‘Confusion, upset and uncertainty’ - Pressure mounts over downgraded A-level results
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Pressure is mounting on the Government over its handling of the exams system after thousands of pupils had their A-level results downgraded.
The cancellation of exams due to the pandemic, meant grades were awarded on the basis of a controversial system involving teachers’ estimates, the ranking order of pupils and previous results at schools and colleges.
England’s exam regulator Ofqual said it was forced to downgrade thousands of A-level results owing to “implausibly high” predictions submitted by teachers following the cancellation of exams.
Almost four in 10 students saw teachers’ estimates for their grades had been adjusted down by one grade or more. It has left many students with agonising choices on whether to appeal their grades and whether the results will impact their university places.
Labour leader Sir Keir Starmer called on ministers to waive A-level appeal fees and return to teacher assessments as “the best option available”.
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“Across the last 24 hours the scale of the injustice has become clear,” he said. “Young people and parents right across the country, in every town and city, feel let down and betrayed.”
MORE: ‘Disgraceful’ - teachers and students unhappy at downgraded A-levelsAmong those affected in Norfolk were Miles Burford, 18, who missed out on a place to study sport and exercise psychology at Loughborough University.
He had been predicted an A in PE, a B or an A in psychology and a C in history but got C, D and U.
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He said: “I was shocked by the results. They do not represent my true ability. I’m so grateful to have a back-up place at Lincoln.”
His mother Kylie Burford told the Guardian: “His school, Notre Dame High School, told me this morning they have received the lowest set of results in their history this year.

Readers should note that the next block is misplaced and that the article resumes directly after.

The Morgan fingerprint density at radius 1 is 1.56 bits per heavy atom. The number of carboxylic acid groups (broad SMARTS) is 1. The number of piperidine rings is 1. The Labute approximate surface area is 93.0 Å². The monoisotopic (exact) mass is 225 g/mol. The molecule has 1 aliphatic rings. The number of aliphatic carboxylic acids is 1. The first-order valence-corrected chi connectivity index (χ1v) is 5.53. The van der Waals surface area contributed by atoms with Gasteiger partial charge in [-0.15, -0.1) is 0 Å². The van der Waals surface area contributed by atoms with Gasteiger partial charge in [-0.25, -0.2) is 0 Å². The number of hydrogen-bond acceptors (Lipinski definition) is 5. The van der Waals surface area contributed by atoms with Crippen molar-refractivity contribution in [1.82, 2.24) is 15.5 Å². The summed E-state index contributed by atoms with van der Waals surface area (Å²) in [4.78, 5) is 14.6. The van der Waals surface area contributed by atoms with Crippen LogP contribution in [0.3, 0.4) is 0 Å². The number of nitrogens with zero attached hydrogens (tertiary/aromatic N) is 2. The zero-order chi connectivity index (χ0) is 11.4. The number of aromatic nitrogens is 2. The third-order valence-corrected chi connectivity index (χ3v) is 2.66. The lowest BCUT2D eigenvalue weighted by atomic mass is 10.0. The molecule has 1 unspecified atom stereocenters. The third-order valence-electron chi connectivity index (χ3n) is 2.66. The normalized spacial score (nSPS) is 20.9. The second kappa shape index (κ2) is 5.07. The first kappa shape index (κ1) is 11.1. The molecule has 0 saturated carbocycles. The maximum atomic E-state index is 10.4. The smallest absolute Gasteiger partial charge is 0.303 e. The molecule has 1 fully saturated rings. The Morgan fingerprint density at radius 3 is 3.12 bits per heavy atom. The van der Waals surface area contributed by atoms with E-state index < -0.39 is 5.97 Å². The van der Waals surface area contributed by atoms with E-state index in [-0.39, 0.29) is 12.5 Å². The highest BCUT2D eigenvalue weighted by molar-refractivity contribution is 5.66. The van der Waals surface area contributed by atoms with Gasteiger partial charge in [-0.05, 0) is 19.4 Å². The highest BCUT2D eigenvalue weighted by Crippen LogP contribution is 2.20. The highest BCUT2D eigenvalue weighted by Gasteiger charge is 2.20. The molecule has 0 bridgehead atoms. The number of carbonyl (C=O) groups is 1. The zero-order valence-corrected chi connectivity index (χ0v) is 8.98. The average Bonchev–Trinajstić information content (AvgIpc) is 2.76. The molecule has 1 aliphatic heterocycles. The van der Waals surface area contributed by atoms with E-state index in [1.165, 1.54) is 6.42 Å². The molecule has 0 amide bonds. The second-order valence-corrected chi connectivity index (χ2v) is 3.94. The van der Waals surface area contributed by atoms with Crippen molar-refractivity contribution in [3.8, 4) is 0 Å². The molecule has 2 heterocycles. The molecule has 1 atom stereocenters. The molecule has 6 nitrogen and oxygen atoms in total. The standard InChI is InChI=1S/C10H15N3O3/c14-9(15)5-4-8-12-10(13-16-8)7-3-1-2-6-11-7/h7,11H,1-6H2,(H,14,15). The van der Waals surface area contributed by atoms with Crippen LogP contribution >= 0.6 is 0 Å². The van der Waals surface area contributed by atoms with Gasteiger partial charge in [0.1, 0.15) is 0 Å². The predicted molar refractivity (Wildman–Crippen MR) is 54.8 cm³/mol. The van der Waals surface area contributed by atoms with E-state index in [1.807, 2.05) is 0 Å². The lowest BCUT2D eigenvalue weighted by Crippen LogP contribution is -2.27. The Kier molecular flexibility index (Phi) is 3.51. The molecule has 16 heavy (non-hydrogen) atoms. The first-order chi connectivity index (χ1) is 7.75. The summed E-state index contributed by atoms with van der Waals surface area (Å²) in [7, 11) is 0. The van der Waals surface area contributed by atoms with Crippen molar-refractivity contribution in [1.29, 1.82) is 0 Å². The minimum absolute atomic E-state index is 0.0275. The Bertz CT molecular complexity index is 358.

“Miles was due to play football for Loughborough, and was considered good enough to join their international Futsal team and have the opportunity to represent the country – those opportunities have been whipped away from him by an algorithm.”
Tom Pinnington, head of school at Notre Dame, said while many of its students had been awarded the grades that they deserved, some “have not been awarded grades that truly reflect their ability, work ethic or potential exam performance”.
He said downgraded students will be the “focus of our support over the next few days”.
Lindi Hancke said her daughter Lisandra, a student at Wymondham College, had seen her teacher assessed three A grades downgraded, though she was still accepted to study biology and psychology at her first choice university.
She said: “Lisandra worked hard throughout to ensure her triple A exam result. These marks will be with her for the rest of her life.
“Our A-level students seem to have so many disappointments this year some can’t be controlled but it feels as though this last blow was a bit unnecessary.”
MORE: Schools celebrate highfliers amid grading disputesEducation secretary Williamson has ruled out following the lead of Scotland and allowing teacher assessed marks to be accepted saying the Ofqual system has looks at the whole performance to “maintain standards” and ensure results “carry credibility”.
However the Department for Education announced an 11th hours “triple lock” meaning pupils’ grades would be the highest from estimated grades, mocks or exams taken in the autumn.
Chris Staley, headmaster at Wisbech Grammar School, which had students downgraded, said: “There are pupils who are disappointed with their grades and many, both in and outside of education, do not understand how on one hand the Government can offer pupils the option to take their mock forward if they are unhappy with their actual grade - something set and assessed by their teachers - but the same teachers who used mock grades plus a surfeit of additional data to produce a centrally assessed grade have had this disregarded. It has led to nothing other than confusion, upset and uncertainty.”
The University of East Anglia said many A-level students could appeal their results, but how the process would impact on admissions for the new academic year from September 12 is still unclear.
Prof Richard Harvey, UEA academic director of admissions, said: “We always knew there were going to be injustices in the system Ofqual produced. The late intervention by Mr Williamson has been very unhelpful because he has raised the possibility of appeal for hundreds and hundreds of students.
MORE: A-level results - what next for students?“It’s a pretty desperate situation for people. A pretty substantial number contacting us are thinking of appealing their grades on the basis of their mocks. Students are asking us what the process is if they do appeal, we don’t know. We know it will take 42 days for an appeal, but that takes us past September 12.”
Geoff Barton, former Bury St Edmunds headteacher and general secretary of the Association of School and College Leaders, said: “We would encourage universities to show some flexibility about applications, and not to undermine the appeals process by insisting students must defer.
“These are unique circumstances in which students who were on course for places and have not had an opportunity to sit exams are at risk of losing out because of a statistical algorithm used to calculate their grades. They deserve a spirit of generosity.”